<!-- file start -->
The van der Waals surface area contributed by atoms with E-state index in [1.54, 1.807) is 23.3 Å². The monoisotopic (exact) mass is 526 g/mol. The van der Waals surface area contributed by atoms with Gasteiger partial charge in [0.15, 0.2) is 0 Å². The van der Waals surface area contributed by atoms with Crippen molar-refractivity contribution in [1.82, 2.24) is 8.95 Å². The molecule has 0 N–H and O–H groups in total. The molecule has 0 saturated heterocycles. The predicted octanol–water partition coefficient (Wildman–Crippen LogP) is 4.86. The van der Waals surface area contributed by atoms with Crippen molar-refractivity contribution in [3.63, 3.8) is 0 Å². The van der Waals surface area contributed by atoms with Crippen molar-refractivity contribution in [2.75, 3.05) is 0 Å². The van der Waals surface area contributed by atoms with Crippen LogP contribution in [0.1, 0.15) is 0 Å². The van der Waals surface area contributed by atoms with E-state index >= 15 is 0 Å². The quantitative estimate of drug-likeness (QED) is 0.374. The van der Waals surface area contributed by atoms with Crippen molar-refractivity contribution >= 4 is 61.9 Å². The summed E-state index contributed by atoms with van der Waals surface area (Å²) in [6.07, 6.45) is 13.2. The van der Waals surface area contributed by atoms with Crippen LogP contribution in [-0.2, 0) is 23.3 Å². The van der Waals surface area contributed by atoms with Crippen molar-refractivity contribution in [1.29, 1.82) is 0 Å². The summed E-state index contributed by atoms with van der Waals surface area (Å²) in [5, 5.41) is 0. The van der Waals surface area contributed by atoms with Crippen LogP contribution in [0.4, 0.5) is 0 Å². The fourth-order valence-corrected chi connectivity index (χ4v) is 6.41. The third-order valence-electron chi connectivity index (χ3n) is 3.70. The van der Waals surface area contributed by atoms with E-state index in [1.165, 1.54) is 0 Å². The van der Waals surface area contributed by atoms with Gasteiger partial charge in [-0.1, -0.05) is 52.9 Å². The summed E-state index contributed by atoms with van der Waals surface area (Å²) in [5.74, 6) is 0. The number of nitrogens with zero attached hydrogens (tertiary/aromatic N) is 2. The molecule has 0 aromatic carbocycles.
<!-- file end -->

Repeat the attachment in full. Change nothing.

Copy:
The van der Waals surface area contributed by atoms with E-state index in [1.54, 1.807) is 23.3 Å². The monoisotopic (exact) mass is 526 g/mol. The van der Waals surface area contributed by atoms with Gasteiger partial charge in [0.15, 0.2) is 0 Å². The van der Waals surface area contributed by atoms with Crippen molar-refractivity contribution in [1.82, 2.24) is 8.95 Å². The molecule has 0 N–H and O–H groups in total. The molecule has 0 saturated heterocycles. The predicted octanol–water partition coefficient (Wildman–Crippen LogP) is 4.86. The van der Waals surface area contributed by atoms with Crippen molar-refractivity contribution in [3.63, 3.8) is 0 Å². The van der Waals surface area contributed by atoms with Crippen molar-refractivity contribution in [2.75, 3.05) is 0 Å². The van der Waals surface area contributed by atoms with Crippen LogP contribution in [0.1, 0.15) is 0 Å². The van der Waals surface area contributed by atoms with E-state index >= 15 is 0 Å². The quantitative estimate of drug-likeness (QED) is 0.374. The van der Waals surface area contributed by atoms with Crippen molar-refractivity contribution >= 4 is 61.9 Å². The summed E-state index contributed by atoms with van der Waals surface area (Å²) in [6.07, 6.45) is 13.2. The van der Waals surface area contributed by atoms with Crippen LogP contribution in [-0.2, 0) is 23.3 Å². The van der Waals surface area contributed by atoms with Crippen molar-refractivity contribution in [1.29, 1.82) is 0 Å². The summed E-state index contributed by atoms with van der Waals surface area (Å²) in [5, 5.41) is 0. The van der Waals surface area contributed by atoms with Crippen LogP contribution in [0.4, 0.5) is 0 Å². The fourth-order valence-corrected chi connectivity index (χ4v) is 6.41. The third-order valence-electron chi connectivity index (χ3n) is 3.70. The van der Waals surface area contributed by atoms with E-state index in [1.165, 1.54) is 0 Å². The van der Waals surface area contributed by atoms with Gasteiger partial charge in [-0.1, -0.05) is 52.9 Å². The summed E-state index contributed by atoms with van der Waals surface area (Å²) in [5.74, 6) is 0. The number of nitrogens with zero attached hydrogens (tertiary/aromatic N) is 2. The molecule has 0 aromatic carbocycles.